Is Alcohol Keeping You Awake or Blacking You Out?

Good Saturday

What a stunning morning it is here on the Gold Coast.  How tragic would it be if you were battling the ''boohoos" from a big night out and couldn't face the light of day to enjoy it?  As humans we aren't all that smart when it comes to alcohol ingestion - we seem to forget that it hurt the last time we tied one on but will go back for another in the name of celebration or commiseration.  Alcohol is the only legal drug where one can get peer pressured when they choose not to drink it among their friends.  It affects parts of the brain that drives you memory, your speech, your motor skills and of course your liver as it processes the by-products of alcohol metabolism - which is actually the component that does most of the damage.

Although I am not a tee-totaller - I do enjoy a glass of the Tamburlaine Sauvignon Blanc with a meal and friends, I certainly do not drink every day and when I am in a lowered mood state.  It is then that alcohol will have more inflammatory affects as it mixes with stress hormones - not a good combination.  I am a big fan of regular AFD (alcohol free days) and in supporting your liver in processing alcohol with herbal medicine preparations (in tablet and not on an alcohol tincture) - even if you only have a little quantity.

You can't predict that this will happen every time you consume alcohol but as the night wears on after you stop drinking, your body may or may not handle the processing very well, and often (I find this happens to me) even after 1 glass of wine, your body could be waking or experiencing a light/flighty sleep in the wee hours of the morning due to drops in your blood sugar and dehydration from alcohol ingestion and processing.

Women tend to process  alcohol less effectively than men, and are more prone to black outs or complete memory lapses.  This is of course not a good sign and must be taken seriously as it can be an early indicator of brain damage or decline leading to more serious health concerns later on.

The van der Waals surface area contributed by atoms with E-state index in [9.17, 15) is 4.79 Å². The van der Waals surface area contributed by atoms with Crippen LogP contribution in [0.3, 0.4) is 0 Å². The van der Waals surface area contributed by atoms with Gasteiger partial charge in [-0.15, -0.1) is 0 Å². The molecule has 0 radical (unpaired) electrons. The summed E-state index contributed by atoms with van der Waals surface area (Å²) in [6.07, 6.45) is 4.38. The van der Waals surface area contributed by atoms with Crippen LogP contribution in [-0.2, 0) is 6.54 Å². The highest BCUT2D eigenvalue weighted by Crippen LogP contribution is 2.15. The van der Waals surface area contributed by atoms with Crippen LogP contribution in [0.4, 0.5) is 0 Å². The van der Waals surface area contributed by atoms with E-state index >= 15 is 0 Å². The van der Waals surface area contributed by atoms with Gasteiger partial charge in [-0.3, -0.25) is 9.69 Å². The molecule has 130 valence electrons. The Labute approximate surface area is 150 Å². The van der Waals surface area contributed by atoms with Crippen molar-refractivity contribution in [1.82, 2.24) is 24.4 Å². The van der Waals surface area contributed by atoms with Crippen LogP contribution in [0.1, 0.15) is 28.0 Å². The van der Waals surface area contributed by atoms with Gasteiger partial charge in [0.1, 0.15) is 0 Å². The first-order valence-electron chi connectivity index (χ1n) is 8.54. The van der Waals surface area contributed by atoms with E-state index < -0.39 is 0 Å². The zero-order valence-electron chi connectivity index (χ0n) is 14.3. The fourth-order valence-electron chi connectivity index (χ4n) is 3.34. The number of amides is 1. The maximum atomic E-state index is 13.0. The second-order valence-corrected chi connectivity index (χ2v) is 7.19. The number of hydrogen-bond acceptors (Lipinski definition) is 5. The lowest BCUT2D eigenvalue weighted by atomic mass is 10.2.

Of all the nutrients alcohol robs the body of, the B vitamins is the most affected - especially B1 (thiamine). Due to the loss of B Vitamins, processing of sleep hormones is often altered and although an alcohol fuelled sleep may see you dropping from consciousness to deep sleep initially, its the ability to stay asleep and enter REM sleep cycles that is hampered by a few drinks in some.  Circadian rhythm interruptions are common with alcohol ingestion and the Chinese medicine theories say the liver 'wakes up' between 1 and 3 am to process toxins - funnily enough a common time to wake from a ethanol induced sleep.

Alcohol can also block your breathing which is one of the reasons I suggest to sleep apnoea patients to seriously reconsider alcohol as part of their lifestyle.  They don't like me saying that, but it is a key factor in many sleep apnoea patient lifestyles.

Finally as alcohol acts as a diuretic and has to be excreted through your kidneys, a frequent bathroom stop may be required a few times to set the balance straight again.

My tip - if you are going to drink heavily over the festive season and into 2018 - support your brain and liver with herbs, B Vitamins and Omega 3 Fatty Acids.